The NASCAR Drive for Diversity Development Program was created in 2004 to develop and train ethnically diverse and female drivers both on and off the track. Cup drivers Bubba Wallace, Daniel Suarez and Kyle Larson came through the program.

The 2020 and 2021 combines were canceled due to the impact of COVID-19.

“We are thrilled that we are in a position to return to an in-person evaluation for this year’s Advance Auto Parts Drive for Diversity Combine,” Rev Racing CEO Max Seigel said in a statement. “We are energized by the high-level of participating athletes and look forward to building the best driver class for 2023. As an organization, we have never been more positioned for success and future growth.”

The youngest drivers are Quinn Davis and Nathan Lyons, who are both 13 years old.

The group includes 17-year-old Andrés Pérez de Lara, who finished seventh in his ARCA Menards Series debut in the Sept. 15 race at Bristol Motor Speedway.

Also among those invited to the combine is 15-year old Katie Hettinger, who will make her ARCA Menards Series West debut Oct.. 14 at the Las Vegas Bullring. She’s also scheduled to compete in the ARCA West season finale Nov. 4 at Phoenix Raceway.




Age Hometown
Justin Campbell 17 Griffin, Georgia
Quinn Davis 13 Sparta, Tennessee
Eloy Sebastián

López Falcón

17 Mexico City, Mexico
Katie Hettinger 15 Dryden, MI
Caleb Johnson 15 Denver, CO
Nathan Lyons 13 Concord, NC
Andrés Pérez de Lara 17 Mexico City, Mexico
Jaiden Reyna 16 Cornelius, NC
Jordon Riddick 17 Sellersburg, IN
Paige Rogers 19 New Haven, IN
Lavar Scott 19 Carney’s Point, NJ
Regina Sirvent 19 Mexico City, Mexico
Lucas Vera 15 Charlotte, NC


Dr. Diandra: Crashes: Causes and complications


Two drivers have missed races this year after hard rear-end crashes. Kurt Busch has been out since an incident in qualifying at Pocono in July. Alex Bowman backed hard into a wall at Texas and will miss Sunday’s race at the Charlotte Roval (2 p.m. ET, NBC).

Other drivers have noted that the hits they’ve taken in the Next Gen car are among the hardest they’ve felt in a Cup car.

“When I crashed it (at Auto Club Speedway in practice), I thought the car was destroyed, and it barely backed the bumper off. It just felt like somebody hit you with a hammer,” Kevin Harvick told NBC Sports.

The three most crucial parameters in determining the severity of a crash are:

  • How much kinetic energy the car carries
  • How long the collision takes
  • The angle at which the car hits


The last of these factors requires trigonometry to explain properly. You can probably intuit, however, that a shallower hit is preferable to a head-on — or rear-on — hit.

A graphic show shallower (low-angle) hits and deeper (high-angle) hits
Click for a larger view

When the angle between the car and the wall is small, most of the driver’s momentum starts and remains in the direction parallel to the wall. The car experiences a small change in velocity.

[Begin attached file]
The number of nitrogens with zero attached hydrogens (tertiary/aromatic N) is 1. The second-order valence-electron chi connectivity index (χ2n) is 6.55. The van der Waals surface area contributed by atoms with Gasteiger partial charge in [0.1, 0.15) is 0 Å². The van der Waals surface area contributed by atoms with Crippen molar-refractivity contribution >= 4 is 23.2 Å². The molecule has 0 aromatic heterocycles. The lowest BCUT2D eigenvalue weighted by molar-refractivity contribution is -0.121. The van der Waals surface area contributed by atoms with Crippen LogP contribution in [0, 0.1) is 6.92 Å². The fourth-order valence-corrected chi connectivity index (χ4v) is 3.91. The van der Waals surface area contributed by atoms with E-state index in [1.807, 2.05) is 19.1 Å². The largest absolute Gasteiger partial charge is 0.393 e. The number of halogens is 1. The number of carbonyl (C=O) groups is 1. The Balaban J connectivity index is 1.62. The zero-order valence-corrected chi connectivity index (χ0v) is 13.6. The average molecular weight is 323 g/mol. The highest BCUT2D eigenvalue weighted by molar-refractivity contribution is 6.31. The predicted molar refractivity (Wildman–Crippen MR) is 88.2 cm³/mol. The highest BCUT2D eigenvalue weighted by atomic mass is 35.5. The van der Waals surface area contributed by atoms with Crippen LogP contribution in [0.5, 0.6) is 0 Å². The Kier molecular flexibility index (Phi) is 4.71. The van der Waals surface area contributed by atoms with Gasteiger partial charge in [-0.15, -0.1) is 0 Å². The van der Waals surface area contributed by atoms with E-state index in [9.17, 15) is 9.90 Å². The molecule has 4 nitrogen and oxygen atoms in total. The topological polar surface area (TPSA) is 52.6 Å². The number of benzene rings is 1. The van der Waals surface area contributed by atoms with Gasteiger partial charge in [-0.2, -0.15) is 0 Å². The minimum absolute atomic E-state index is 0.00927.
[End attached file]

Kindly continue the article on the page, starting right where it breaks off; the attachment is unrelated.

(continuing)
The larger the angle, the larger the change in perpendicular speed and the more force experienced. NASCAR has noted that more crashes this season have had greater angles than in the past.

Busch and Bowman both had pretty large-angle hits, so we’ll skip the trig.

Energy — in pounds of TNT

A car’s kinetic energy depends on how much it weighs and how fast it’s going. But the relationship between kinetic energy and speed is not linear: It’s quadratic. That means going twice as fast gives you four times more kinetic energy.

The graph shows the kinetic energies of different kinds of race cars at different speeds. To give you an idea of how much energy we’re talking about, I expressed the kinetic energy in terms of equivalent pounds of TNT.

A vertical bar graph showing kinetic energies for different types of racecars and their energies

  • A Next Gen car going 180 mph has the same kinetic energy as is stored in almost three pounds of TNT.
  • Because IndyCars are about half the weight of NASCAR’s Next Gen car, an IndyCar has about half the kinetic energy of a Next Gen car when both travel at the same speed.
  • At 330 mph, Top Fuel drag racers carry the equivalent of six pounds of TNT in kinetic energy.

All of a car’s kinetic energy must be transformed to other types of energy when the car slows or stops. NASCAR states that more crashes are occurring at higher closing speeds, which means more kinetic energy.

Longer collisions > shorter collisions

That seems counterintuitive, doesn’t it? Who wants to be in a crash any longer than necessary?

But the longer a collision takes, the more time there is to transform kinetic energy.

A pitting car starts slowing down well below it reaches its pit box. The car’s kinetic energy is transformed into heat energy (brakes and rotors warming), light energy (glowing rotors), and even sound energy (tires squealing).

The same amount of kinetic energy must be transformed in a collision — but much faster. In addition to heat, light and sound, energy is transformed via the car spinning and parts deforming or breaking. (This video about Michael McDowell’s 2008 Texas qualifying crash goes into more detail.)